states and local governments already knew, they are not well-equipped to force school districts to do things they do not want to do. There needs to be more overlap between the standards-based reform movement and the market-based reform movement. Conservatives need to hold to their guns on not allowing schools to lower standards and what seems most obvious we must move from identifying failing schools to identifying failing teachers. This issue could end up being a major battle in the 2008 election.
Speaking of education, do you remember those old black and white movies where the village people marched on the castle with pitchforks and torches? I thought I might actually see this with the surprising ban instituted on blue jeans by the Bradley County School Board. I have rarely heard such venom spewed, my ears are still in shock. Some free advice to the local school board, based on emails I have received it is an issue you may want to revisit. Listen to your employers not your employees on this issue. At a time when funding is of critical concern, it was at best horrible timing on your part. At the heart of any political issue, never forget that politics are local. The toughest decisions are not those made at the political table, but rather the kitchen table. We know that we will need new schools, pothole-free roads and bigger pipes to carry our water and waste. Those and a host of other worthwhile improvements are necessary to help maintain our community's quality of life. But it seems to many as if there's a lot of unnecessary you-know-what rolling downhill at the same time with this dress code. Choose your battles carefully, consider a course correction to avoid even rougher weather ahead. If the school board members were sailors, this could be the equivalent of a red sky at morning.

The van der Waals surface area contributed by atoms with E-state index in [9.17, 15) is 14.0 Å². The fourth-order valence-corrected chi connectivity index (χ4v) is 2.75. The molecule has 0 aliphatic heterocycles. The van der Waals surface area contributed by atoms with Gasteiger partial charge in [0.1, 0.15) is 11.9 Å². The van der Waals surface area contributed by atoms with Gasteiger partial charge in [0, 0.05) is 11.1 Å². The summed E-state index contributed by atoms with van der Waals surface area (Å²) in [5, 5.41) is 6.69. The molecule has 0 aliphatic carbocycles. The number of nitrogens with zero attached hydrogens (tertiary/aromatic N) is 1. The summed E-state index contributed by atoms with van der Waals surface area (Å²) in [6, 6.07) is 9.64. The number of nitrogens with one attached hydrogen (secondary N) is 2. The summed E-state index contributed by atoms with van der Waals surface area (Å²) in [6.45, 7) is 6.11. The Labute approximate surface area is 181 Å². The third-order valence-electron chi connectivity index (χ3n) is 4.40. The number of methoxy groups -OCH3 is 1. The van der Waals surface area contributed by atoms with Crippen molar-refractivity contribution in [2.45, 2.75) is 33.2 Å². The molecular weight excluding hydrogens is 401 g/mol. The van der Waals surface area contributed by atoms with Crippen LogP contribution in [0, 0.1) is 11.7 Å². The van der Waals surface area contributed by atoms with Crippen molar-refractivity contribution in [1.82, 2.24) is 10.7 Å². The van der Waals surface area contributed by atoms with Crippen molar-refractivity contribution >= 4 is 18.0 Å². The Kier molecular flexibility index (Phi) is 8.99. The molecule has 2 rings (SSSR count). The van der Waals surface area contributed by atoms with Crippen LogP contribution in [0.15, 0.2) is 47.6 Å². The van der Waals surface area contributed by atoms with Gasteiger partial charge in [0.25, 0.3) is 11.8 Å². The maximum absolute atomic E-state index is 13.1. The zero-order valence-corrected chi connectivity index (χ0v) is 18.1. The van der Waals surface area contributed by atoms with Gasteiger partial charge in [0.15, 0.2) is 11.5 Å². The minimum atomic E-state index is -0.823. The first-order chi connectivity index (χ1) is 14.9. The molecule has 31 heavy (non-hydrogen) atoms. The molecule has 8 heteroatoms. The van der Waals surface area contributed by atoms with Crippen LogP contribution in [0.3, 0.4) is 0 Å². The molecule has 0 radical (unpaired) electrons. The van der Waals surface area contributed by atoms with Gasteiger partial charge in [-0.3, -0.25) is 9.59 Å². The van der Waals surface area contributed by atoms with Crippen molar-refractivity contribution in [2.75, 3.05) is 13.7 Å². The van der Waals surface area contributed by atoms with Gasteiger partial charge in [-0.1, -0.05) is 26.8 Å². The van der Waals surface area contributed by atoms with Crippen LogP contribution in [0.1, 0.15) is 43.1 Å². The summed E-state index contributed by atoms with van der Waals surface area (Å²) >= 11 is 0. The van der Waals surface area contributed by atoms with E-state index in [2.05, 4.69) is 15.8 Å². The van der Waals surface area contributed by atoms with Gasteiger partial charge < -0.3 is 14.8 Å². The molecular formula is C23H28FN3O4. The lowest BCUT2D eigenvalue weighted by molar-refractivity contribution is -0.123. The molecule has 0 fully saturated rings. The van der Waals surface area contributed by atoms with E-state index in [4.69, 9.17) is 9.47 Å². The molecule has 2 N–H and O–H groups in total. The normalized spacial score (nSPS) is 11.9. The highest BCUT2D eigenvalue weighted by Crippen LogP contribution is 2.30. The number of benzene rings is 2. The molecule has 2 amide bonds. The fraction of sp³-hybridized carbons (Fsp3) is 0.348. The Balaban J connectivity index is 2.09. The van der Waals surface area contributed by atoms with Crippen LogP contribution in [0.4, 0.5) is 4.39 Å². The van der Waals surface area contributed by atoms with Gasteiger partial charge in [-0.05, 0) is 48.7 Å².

In the last few months it was easy to pile on the local Republican Party. It was an unfocused party that was thriving on in-fighting and back-stabbing. But as quickly as the problems manifested themselves, the issues that divided members are vanishing. To people, including myself, that pointed a finger at party leadership for the problem, we must also acknowledge the quick turn around and response to right the ship. The next steps include the Precinct Delegated Convention which will meet on Saturday, March 10, 2007 at 2:00 pm at the Bradley County Courthouse Commission Room. Party reformers can take pride in the fact that there is an establishment of a Code of Ethics and revised bylaws for the party. It was a bloodless coup, and with the exception of a few bruised ego's, these changes were done with the encouragement and support of Chairman Jonathan Cantrell and executive member John Stanbery.
Local elected leaders Dewayne Bunch, Eric Watson, Mel Griffith, Ed Elkins, Louie Alford, Lisa Stanbery, Jim Smith, Jeff Yarber, Gayla Miller, and Raymond Swafford took time to help delegates at the most recent Precinct Convention. The Bylaws Committee which comprised of David Benton, J.C. Haun, Lindsey Hathcock, Lita Esquinance, Hubert Conley and Milan Blake should also be commended. I also would salute Peggy Meyer, President of the Bradley County Republican Women (which meets on the 3rd Thursday of each month at the Holiday Inn Mountain Top at Noon). There has been no word of change on the local Democrat Party. However, they should take note of the change in the local Republican Party, which got younger, brought in a more diversification, more inclusive leadership team and positioned itself for the next several election cycles, while still respecting the principles and people who built the local party.
Remember to wear a pinch of green on St. Patrick's Day and keep your consumption of Guinness limited. If we have any luck someone will dye Mouse Creek green and Lee University will dye its fountain green. Then for one day at least we can avoid the red in the sky.
--J. C. Bowman is a public policy analyst who resides in Cleveland, TN..
He can be reached by email at: firstname.lastname@example.org.
Visit his website at: www.policyexperts.net